Zero trust is the newest buzzword in the industry, and as such, it often gets overused by both providers and organizations. It often seems to refer to a better or more comprehensive security. But what is it, really?
Zero trust is not a tool, or a service one can opt in or purchase, rather it is a mindset that organizations need to adopt. There are two approaches to zero trust:
Zero trust goes well beyond the idea of traditional architecture and network access that once beyond the secure organizational parameters, users, data and applications are secure.
There may be weak spots within networks, because of dated settings, incompatibility of applications added over time, or due to users with lax security habits, and these potential weak spots could be targeted by malicious actors. Identifying and patching these weak spots is an absolute necessity, however the adaptation of zero-trust mindset goes beyond this. The move from implicit trust to explicit or zero-trust means changing organizational attitude towards security.
The concept refers to a vigilant mindset of constant verification and never accepting that internal networks are secure. Zero trust, when properly adopted should cover most aspects of modern operational structure, cloud-based, remote work, or hybrid environments.
The focus needs to be on potential vulnerabilities that naturally arise with remote access.
Identity segmentation or workload segmentation is a method to identify and restrict access to applications or resources based on user identities and consequently remove the possibility of the lateral spread of threats. Often, security applications or protocols that do not communicate reduces transparency of potential weak points or threats. The most common way to work around this issue is to manually review tools and protocols which become highly inefficient as the network grows in complexity. Finding a product that allows for identity-based segmentation can get out of hand fast, as there is no standard way of deploying coverage, or individual integrations of existing applications.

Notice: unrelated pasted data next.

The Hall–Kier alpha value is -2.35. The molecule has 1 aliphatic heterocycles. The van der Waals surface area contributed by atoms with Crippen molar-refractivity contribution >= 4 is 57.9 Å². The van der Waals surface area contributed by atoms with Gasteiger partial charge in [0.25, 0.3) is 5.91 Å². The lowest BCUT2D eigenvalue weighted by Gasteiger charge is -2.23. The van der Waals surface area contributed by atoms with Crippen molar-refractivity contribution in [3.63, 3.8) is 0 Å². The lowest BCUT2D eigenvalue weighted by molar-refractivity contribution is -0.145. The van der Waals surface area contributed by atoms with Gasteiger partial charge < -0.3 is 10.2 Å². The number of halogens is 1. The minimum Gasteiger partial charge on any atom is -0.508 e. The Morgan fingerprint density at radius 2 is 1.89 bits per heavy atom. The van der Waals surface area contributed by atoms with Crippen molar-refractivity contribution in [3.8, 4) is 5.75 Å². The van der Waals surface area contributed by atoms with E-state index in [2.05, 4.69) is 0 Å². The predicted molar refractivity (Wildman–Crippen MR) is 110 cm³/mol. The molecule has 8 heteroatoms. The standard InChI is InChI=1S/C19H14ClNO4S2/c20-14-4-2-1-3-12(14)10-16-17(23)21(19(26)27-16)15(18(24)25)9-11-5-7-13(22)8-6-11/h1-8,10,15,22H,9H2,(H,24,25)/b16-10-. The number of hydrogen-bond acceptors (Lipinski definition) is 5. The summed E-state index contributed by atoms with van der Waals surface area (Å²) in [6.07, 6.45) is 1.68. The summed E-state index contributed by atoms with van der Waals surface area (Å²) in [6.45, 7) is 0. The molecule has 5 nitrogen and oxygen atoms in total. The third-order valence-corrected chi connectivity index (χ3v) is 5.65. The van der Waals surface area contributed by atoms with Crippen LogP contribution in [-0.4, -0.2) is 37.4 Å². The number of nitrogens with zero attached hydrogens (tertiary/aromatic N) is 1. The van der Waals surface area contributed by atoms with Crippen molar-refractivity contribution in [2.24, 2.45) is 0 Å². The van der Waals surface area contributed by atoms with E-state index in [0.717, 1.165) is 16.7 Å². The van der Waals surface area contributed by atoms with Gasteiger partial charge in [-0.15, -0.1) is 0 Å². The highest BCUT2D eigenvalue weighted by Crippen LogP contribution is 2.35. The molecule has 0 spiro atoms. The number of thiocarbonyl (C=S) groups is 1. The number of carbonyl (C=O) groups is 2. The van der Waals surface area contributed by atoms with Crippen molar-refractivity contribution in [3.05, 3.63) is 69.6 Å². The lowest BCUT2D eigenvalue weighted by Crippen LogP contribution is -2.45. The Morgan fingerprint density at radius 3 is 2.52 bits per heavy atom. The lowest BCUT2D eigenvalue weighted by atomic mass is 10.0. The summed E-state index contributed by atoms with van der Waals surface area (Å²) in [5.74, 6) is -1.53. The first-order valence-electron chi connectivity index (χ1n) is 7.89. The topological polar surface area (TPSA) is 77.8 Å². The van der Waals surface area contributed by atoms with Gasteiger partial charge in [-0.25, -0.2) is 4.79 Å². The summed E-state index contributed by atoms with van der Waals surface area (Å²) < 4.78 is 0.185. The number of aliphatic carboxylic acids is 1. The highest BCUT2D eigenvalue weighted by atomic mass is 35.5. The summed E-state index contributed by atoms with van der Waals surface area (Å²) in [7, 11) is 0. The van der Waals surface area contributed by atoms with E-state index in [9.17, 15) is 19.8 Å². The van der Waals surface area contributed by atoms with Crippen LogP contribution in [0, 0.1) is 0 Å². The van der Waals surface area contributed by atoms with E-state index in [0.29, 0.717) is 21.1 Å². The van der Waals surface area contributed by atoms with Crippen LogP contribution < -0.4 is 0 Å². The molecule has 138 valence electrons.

How can this be tackled?
Basically, zero trust is the shift from traditional preventative cybersecurity to an ongoing process of enforcing the “never trust, always verify” approach. The shift is to move away from the assumption that everything within the security parameters is safe and assume that threat actors can be present and more importantly move across within the safety zone. Thus, the goal is to create a comprehensive security model that allows sufficient control of networks, applications and environments without compromising on performance and communication. It is not something that can be done without a strategy or precise planning, but increasingly, organizations need to allocate resources to making this change at the very core of operations.
If you want to know more about Zero-Trust mindset and how to initiate organizational change regarding cybersecurity, reach out to one of our experts to schedule an informational session.